Notice 2014-52: The Treasury’s Response to Corporate Tax Inversions

Nov. 19, 2014
By A’Dair Flynt, Senior Associate

In a letter dated July 15, 2014, Treasury Secretary Jacob J. Lew asked Congress to pass retroactive legislation that would halt United States companies from engaging in inversion transactions.[1] A corporate tax inversion or expatriation is a “transaction in which a U.S. based multinational restructures so that the U.S. parent is replaced by a foreign parent.”[2]  As a result, the corporation no longer has a U.S. corporate residence and can avoid the 35% U.S. corporate tax, which is currently the highest in the world.[3] Additionally, the corporation pays no tax on its foreign source income to its new foreign country. The Joint Committee on Taxation has estimated that over the course of 10 years, corporate inversions cost the U.S. $20 billion in lost revenue.[4] Between 2004 and 2014, estimates indicate that over 47 U.S. companies have inverted.[5]

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SCOTUS To Hear Case on Agency “Flip-Flopping” in Perez v. Mortgage Bankers Association

Nov. 18, 2014
By Carson Haddow, Senior Associate

On December 1, 2014, the United States Supreme Court will hear oral arguments in Perez v. Mortgage Bankers Ass’n, a case that presents a hot issue in contemporary administrative law. The Court will address whether an agency must follow notice-and-comment procedure when amending interpretive rules.[1] Its decision could bolster a significant procedural safeguard against what some have labeled agency “flip-flopping.”

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The Louisiana Attorney General: Still Generally an Attorney?

Nov. 17, 2014
By Rory Green, Senior Associate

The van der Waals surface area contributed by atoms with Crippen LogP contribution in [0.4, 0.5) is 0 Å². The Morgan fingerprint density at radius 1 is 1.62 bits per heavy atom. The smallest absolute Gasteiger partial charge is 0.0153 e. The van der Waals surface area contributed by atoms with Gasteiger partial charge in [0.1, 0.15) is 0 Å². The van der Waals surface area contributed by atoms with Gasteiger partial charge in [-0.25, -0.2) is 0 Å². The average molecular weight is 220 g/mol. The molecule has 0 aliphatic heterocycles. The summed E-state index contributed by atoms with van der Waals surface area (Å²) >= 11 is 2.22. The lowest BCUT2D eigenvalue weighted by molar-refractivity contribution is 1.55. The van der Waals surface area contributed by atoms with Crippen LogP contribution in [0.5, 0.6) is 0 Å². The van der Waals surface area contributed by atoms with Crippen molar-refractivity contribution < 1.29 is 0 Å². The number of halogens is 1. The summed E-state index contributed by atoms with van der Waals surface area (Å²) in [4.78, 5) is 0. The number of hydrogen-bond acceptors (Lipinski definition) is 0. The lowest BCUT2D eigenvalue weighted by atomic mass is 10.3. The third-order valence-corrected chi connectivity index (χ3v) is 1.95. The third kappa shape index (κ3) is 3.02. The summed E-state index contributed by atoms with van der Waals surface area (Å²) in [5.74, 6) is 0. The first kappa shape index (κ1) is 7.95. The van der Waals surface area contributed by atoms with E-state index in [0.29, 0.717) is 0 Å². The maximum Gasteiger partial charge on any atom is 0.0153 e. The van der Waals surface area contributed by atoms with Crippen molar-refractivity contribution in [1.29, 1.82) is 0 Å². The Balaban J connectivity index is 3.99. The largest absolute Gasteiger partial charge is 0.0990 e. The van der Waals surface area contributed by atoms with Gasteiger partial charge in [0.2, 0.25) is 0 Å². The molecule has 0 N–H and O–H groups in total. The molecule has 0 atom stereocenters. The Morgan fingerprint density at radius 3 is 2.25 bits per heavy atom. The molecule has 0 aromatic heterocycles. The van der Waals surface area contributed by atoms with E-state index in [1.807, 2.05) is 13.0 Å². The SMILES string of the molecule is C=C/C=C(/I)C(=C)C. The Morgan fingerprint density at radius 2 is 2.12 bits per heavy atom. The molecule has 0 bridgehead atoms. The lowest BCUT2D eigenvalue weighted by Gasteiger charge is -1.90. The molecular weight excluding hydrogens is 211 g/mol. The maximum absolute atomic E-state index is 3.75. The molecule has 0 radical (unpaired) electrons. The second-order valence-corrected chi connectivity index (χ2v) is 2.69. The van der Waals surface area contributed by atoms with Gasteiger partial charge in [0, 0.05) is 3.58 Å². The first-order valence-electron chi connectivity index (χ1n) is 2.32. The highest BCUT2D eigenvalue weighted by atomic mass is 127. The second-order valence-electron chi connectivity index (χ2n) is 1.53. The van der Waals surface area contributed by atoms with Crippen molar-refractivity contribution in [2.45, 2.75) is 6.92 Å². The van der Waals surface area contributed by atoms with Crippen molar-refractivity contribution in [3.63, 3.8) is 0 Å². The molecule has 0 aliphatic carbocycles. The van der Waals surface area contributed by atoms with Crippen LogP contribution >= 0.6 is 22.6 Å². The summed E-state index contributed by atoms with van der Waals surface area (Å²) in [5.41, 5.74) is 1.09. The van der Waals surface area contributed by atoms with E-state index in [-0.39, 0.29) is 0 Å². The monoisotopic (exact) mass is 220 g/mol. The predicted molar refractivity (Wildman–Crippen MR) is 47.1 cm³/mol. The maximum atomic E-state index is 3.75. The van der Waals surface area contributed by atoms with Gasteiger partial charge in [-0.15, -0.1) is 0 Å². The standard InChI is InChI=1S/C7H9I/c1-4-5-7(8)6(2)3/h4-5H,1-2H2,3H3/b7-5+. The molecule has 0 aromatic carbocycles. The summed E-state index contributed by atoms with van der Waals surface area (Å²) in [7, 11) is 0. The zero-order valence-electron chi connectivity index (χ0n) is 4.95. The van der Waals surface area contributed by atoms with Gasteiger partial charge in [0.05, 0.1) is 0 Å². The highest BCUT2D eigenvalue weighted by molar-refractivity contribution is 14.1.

The Louisiana attorney general is vested with the power to control legal actions by, or against, the state, subject only to the obligation to uphold the laws of the state.[1] But the extent of the attorney general’s control over state litigation is undefined.[2] The lack of clarity in the attorney general’s authority has been the subject of repeated debate due to political controversy that is typically associated with major lawsuits by or against the state.[3] Importantly, it is unclear whether state agencies pursuing litigation constitute the attorney general’s “clients,” with whom control of the objectives of litigation resides, or instead, whether the attorney general may dismiss suits and force settlements individually.[4] Louisiana laws, in addition to relevant out-of-state and historical guidance, imply that it is the attorney general alone who may intervene in an independent agency’s legal actions.[5] Nevertheless, an independent agency’s decision to pursue litigation may contradict the political standpoint of other government actors and instigate political response.[6]

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Lose the Race to the Courthouse and a Good Deed Done Shall Be Your Only Reward: Fifth Circuit Bars Recovery for Whistleblowers in Qui Tam Suit

Oct. 23, 2014
By Tammy B. Scelfo & Jessica S. Allain, Attorneys at Allen & Gooch

Know about fraudulent activity? Planning on blowing the whistle? You better lawyer up and file a qui tam action first; otherwise the Fifth Circuit says you are not entitled to any proceeds from the Government’s recovery.

In a case involving an issue of first impression for the United States Fifth Circuit Court of Appeals, the court was asked to determine whether relators in a qui tam action filed after the government had instituted criminal proceedings against the defendants could share in the recovery by the government.  In United States ex rel Babalola v. Sharma,[1] the Fifth Circuit held that because relators did not file their qui tam proceeding before the U.S. Government instituted criminal proceedings, they were not entitled to any of the recovery proceeds.[2]

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Parents of Minor Child v. Charlet: A Threat to the Sanctity of Catholic Confession?

Oct. 22, 2014
By Julie Love Taylor, Senior Associate

By now, most Americans are familiar with the Catholic Church’s sexual abuse scandal, in which the Church has been criticized for its handling—or rather, mishandling—of priests who sexually abused minors.[1] Recently, Catholics in Louisiana were reminded of this scandal but with a slightly different twist. In April 2014, the Louisiana Supreme Court issued a decision involving alleged sexual abuse—not by a priest, but by a church parishioner—and a priest’s failure to report that abuse.[2] The Supreme Court’s holding potentially opened the door to a sticky situation: Can a court compel a priest to break the seal of confession when the penitent is a minor alleging sexual abuse.

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